By Catherine Leining, Policy Fellow, Motu Economic and Public Policy Research
short musical tribute on my iPhone. It made its debut at a birthday party for the NZ ETS at the Ministry for the Environment, and was posted online for fun together with a media release from Motu Economic and Public Policy Research.
The idea came to me when I was washing the dinner dishes and puzzling over how to help people understand the story of what happened. Say the words "emissions trading" and many people glaze over and tune out. Most of the rest of them say something about "dodgy carbon credits," recalling how our emission price dropped very close to zero because of unlimited overseas units. The system has had no significant impact so far on domestic greenhouse gas emissions by the government's own admission. It has taken most of a decade for the emission price to recover to the point where we started.
Relatively few people appreciate that the NZ ETS is now a domestic-only system and with some practical reforms it could support our transition toward a successful net-zero-emission economy. It has been painful to observe for how long we have been so close to, and yet so far away from, placing an effective price on emissions to drive strategic investment decisions.
Yet all is not lost!
The basic architecture of the NZ ETS is sound and the market is functioning well. It covers the stationary energy, transport, industrial production and waste sectors, which account for about 51% of our gross emissions. The inclusion of biological emissions from agriculture (the other 49%) is back under discussion. Our market price is currently sitting at NZ$25 per tonne (about US$16), and waiting to break through the fixed-price ceiling. Forestry participants are already exposed to the full price signal. Non-forestry participants will move from facing 83% of the price now to 100% of the price starting in January 2019 (not taking into account output-based industrial free allocation provided to some participants).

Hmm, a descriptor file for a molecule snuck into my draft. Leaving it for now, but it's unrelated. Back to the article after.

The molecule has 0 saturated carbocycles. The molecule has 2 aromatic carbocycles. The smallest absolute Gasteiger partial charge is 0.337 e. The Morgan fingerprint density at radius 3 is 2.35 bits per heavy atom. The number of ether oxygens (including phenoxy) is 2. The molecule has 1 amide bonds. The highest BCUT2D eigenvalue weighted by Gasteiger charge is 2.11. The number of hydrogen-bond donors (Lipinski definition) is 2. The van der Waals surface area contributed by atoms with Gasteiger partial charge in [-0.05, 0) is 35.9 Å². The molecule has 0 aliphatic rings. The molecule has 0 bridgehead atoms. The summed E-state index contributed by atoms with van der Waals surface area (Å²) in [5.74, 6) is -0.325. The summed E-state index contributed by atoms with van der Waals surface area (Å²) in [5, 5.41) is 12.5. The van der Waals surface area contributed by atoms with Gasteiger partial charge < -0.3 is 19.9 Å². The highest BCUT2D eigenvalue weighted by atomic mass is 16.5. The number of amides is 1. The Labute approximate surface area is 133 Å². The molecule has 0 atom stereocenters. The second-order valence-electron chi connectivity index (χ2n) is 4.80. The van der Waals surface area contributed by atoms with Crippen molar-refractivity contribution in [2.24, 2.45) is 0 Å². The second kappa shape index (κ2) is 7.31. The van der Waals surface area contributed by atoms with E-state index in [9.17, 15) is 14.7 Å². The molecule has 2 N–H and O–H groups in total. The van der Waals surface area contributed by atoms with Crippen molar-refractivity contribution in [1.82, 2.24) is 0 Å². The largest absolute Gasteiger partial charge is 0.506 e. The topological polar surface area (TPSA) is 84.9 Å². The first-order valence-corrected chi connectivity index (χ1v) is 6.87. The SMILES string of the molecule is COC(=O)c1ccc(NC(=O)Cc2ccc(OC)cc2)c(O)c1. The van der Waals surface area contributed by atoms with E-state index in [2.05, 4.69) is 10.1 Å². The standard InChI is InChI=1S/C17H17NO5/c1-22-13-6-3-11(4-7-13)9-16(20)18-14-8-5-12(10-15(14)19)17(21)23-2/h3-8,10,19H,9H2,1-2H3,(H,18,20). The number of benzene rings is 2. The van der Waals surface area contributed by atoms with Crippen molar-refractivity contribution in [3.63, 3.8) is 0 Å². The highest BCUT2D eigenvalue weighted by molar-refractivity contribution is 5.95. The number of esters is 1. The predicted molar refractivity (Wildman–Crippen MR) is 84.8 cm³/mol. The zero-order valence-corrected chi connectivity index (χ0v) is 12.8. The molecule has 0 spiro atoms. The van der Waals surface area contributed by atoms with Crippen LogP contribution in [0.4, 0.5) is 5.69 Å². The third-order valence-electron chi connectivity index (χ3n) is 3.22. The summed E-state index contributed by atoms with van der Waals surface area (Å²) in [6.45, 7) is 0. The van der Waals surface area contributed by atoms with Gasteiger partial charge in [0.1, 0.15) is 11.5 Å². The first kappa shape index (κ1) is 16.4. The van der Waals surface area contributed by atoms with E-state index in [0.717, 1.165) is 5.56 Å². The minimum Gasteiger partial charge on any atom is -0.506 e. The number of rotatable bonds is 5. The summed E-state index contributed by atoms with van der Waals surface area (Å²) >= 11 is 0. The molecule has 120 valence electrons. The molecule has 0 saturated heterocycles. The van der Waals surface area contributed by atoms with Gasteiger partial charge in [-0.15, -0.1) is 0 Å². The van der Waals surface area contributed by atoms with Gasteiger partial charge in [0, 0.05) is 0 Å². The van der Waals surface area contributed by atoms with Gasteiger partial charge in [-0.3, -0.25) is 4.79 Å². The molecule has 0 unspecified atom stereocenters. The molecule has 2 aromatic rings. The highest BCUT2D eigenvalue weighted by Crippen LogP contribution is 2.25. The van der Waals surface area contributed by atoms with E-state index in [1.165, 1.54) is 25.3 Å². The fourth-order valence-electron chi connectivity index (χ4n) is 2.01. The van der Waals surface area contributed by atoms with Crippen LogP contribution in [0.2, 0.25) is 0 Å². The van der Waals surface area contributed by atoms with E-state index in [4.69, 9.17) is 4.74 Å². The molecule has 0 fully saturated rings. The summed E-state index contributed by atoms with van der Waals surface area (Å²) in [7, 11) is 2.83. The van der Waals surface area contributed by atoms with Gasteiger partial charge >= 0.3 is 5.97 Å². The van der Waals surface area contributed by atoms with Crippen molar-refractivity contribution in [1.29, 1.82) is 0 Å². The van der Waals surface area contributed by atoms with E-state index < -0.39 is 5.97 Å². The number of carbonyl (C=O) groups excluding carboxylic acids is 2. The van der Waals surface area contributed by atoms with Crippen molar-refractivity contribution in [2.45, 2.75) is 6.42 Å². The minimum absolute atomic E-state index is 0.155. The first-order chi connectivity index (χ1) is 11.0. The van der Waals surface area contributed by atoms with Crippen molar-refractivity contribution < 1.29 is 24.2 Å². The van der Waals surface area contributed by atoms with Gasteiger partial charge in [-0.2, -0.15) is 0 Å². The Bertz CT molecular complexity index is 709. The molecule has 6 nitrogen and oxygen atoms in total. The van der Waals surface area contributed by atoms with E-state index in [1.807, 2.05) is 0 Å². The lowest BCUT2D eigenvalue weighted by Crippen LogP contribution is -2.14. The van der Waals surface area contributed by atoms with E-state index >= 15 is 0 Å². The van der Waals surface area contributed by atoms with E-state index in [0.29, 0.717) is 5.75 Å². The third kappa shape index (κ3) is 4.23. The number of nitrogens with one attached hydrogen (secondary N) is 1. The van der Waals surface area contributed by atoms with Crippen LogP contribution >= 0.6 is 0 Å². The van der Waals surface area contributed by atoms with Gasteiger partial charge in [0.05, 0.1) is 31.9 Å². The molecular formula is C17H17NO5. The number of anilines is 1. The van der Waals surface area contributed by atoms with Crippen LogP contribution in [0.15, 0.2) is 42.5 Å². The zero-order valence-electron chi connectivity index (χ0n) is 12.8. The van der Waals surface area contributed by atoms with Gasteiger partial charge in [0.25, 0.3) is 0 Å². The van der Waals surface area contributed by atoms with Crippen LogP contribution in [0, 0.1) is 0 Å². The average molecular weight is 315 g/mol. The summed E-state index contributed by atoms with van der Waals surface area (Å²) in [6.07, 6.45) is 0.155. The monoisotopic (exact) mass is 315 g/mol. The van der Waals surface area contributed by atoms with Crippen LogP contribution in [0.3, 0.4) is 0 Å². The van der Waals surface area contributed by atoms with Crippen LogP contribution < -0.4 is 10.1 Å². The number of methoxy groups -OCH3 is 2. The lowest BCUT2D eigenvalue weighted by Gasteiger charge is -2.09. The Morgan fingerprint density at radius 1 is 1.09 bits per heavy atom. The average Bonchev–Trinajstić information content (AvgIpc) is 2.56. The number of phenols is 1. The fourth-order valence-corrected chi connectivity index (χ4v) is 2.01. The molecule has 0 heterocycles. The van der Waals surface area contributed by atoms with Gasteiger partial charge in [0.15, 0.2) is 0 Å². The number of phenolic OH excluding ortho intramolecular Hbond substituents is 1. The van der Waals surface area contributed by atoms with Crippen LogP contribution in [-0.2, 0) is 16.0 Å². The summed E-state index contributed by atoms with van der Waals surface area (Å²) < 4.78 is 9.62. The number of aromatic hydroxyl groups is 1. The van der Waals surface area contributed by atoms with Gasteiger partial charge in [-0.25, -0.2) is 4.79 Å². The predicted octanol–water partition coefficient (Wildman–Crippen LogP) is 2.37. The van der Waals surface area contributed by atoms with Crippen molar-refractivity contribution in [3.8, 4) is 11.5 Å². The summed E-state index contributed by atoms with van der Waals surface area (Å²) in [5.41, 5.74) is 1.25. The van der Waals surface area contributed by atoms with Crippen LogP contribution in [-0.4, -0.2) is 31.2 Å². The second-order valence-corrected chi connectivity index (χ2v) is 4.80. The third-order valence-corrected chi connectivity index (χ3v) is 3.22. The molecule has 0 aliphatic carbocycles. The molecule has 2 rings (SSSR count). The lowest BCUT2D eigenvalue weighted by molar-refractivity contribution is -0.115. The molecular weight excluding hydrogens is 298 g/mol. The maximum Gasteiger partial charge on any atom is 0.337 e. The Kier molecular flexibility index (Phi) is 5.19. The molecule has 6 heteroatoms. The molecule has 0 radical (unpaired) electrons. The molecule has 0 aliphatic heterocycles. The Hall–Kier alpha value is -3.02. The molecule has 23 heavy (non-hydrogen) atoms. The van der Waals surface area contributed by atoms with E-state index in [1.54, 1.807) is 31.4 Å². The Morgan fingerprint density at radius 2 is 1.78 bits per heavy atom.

As the suds mounted, I was thinking melodramatically that the story is worthy of Victor Hugo. The phrase "We schemed a scheme" popped into my head. The rest of it came tumbling out.
This was probably aided by the fact that I have had a 30-year obsession with the musical of Les Misérables. Just to illustrate what I mean: I bought the original West End cast recording, original Broadway cast recording, very first French recording, and the French re-recording after the amped-up version returned to its homeland. And of course I have the video from the magnificent 10th Anniversary Concert recorded live at the Royal Albert Hall.
The response to my song has been both warm and delightfully overwhelming. The tribute came from my heart and was born of frustration, emerging at the sacred intersection where Climate Change Policy Geek meets Les Mis Geek. I had figured that perhaps ten people in the world would appreciate why that combination of story and song makes perfect sense. Instead, the video has had 1700+ global views online so far.
Okay, so that is not going to rival "Baby Shark" anytime soon. (In case you don't have a young person in your life right now, that video featuring adorable children dancing against animation has had over 1.7 billion views.) But this is a video about emissions trading. From New Zealand. Carbon Pulse declared it "Very likely the best Les Misérables-inspired carbon market ballad you'll ever hear." The International Carbon Action Partnership cleverly quipped about "Les Mis-sions trading systems." And as you can imagine, I was over the moon when it was re-tweeted by New Zealand's current Climate Change Minister, James Shaw, as well as the former Prime Minister, Helen Clark, who had led the development of the system. Only in New Zealand!
What has really touched me is the range of emotional responses people have shared. While some have found it creative and funny, others report having cried at the loss of a decade of decarbonisation. One particularly tragic insight is that the same song could be sung by so many national and local jurisdictions that have struggled to sustain policy continuity with carbon pricing. I'm thinking of the experiences in the US, Australia, Canada, Japan, Kazakhstan, and now possibly the UK among others...
One viewer posted the comment "Wtf," and at one level I kind of have to agree. I mean, who sings about emissions trading? But I am convinced there are some insights to be gained here about climate change communication. A song can condense complex ideas into simple messages conveyed with genuine feeling. Serious action on climate change will begin with a change of heart. Perhaps "#climatekaraoke" could be added to the toolbox for helping to educate and inspire people about why and how to help. The possibilities are endless.
I still "dream the dream" that with cross-party support, our NZ ETS can deliver. Let's give this musical a happy ending!
This blog was first posted at SilverLiningGS.com.